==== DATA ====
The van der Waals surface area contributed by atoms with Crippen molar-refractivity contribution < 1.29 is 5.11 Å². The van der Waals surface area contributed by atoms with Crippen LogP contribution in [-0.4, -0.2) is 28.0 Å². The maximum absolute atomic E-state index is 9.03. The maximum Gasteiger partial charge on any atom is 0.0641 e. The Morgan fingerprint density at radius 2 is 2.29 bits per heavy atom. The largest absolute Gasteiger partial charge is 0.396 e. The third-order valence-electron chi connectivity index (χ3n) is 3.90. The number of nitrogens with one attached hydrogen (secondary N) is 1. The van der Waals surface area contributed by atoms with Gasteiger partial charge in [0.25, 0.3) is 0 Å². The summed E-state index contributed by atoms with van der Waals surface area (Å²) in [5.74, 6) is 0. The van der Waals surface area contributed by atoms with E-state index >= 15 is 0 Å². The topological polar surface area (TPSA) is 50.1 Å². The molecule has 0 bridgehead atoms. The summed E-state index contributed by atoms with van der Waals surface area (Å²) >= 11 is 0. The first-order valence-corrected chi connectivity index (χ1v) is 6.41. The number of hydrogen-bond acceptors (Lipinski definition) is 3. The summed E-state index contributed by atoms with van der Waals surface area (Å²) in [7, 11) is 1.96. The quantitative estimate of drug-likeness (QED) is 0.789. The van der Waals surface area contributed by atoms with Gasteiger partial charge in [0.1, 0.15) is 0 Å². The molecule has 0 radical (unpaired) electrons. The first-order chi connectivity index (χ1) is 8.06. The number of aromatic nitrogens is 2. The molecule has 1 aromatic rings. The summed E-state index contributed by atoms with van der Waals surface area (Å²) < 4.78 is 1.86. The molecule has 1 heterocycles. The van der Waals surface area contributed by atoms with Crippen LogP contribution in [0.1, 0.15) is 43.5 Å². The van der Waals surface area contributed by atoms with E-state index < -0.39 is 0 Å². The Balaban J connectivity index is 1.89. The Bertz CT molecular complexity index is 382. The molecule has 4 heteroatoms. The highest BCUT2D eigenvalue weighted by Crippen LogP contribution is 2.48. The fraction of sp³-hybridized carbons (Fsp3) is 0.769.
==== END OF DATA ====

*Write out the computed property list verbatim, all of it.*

The van der Waals surface area contributed by atoms with Crippen molar-refractivity contribution < 1.29 is 5.11 Å². The van der Waals surface area contributed by atoms with Crippen LogP contribution in [-0.4, -0.2) is 28.0 Å². The maximum absolute atomic E-state index is 9.03. The maximum Gasteiger partial charge on any atom is 0.0641 e. The Morgan fingerprint density at radius 2 is 2.29 bits per heavy atom. The largest absolute Gasteiger partial charge is 0.396 e. The third-order valence-electron chi connectivity index (χ3n) is 3.90. The number of nitrogens with one attached hydrogen (secondary N) is 1. The van der Waals surface area contributed by atoms with Gasteiger partial charge in [0.25, 0.3) is 0 Å². The summed E-state index contributed by atoms with van der Waals surface area (Å²) in [5.74, 6) is 0. The van der Waals surface area contributed by atoms with E-state index >= 15 is 0 Å². The topological polar surface area (TPSA) is 50.1 Å². The molecule has 0 bridgehead atoms. The summed E-state index contributed by atoms with van der Waals surface area (Å²) >= 11 is 0. The first-order valence-corrected chi connectivity index (χ1v) is 6.41. The number of hydrogen-bond acceptors (Lipinski definition) is 3. The summed E-state index contributed by atoms with van der Waals surface area (Å²) in [7, 11) is 1.96. The quantitative estimate of drug-likeness (QED) is 0.789. The van der Waals surface area contributed by atoms with Gasteiger partial charge in [0.1, 0.15) is 0 Å². The molecule has 0 radical (unpaired) electrons. The first-order chi connectivity index (χ1) is 8.06. The number of aromatic nitrogens is 2. The molecule has 1 aromatic rings. The summed E-state index contributed by atoms with van der Waals surface area (Å²) < 4.78 is 1.86. The molecule has 1 heterocycles. The van der Waals surface area contributed by atoms with Crippen LogP contribution in [0.1, 0.15) is 43.5 Å². The van der Waals surface area contributed by atoms with E-state index < -0.39 is 0 Å². The Balaban J connectivity index is 1.89. The Bertz CT molecular complexity index is 382. The molecule has 4 heteroatoms. The highest BCUT2D eigenvalue weighted by Crippen LogP contribution is 2.48. The fraction of sp³-hybridized carbons (Fsp3) is 0.769.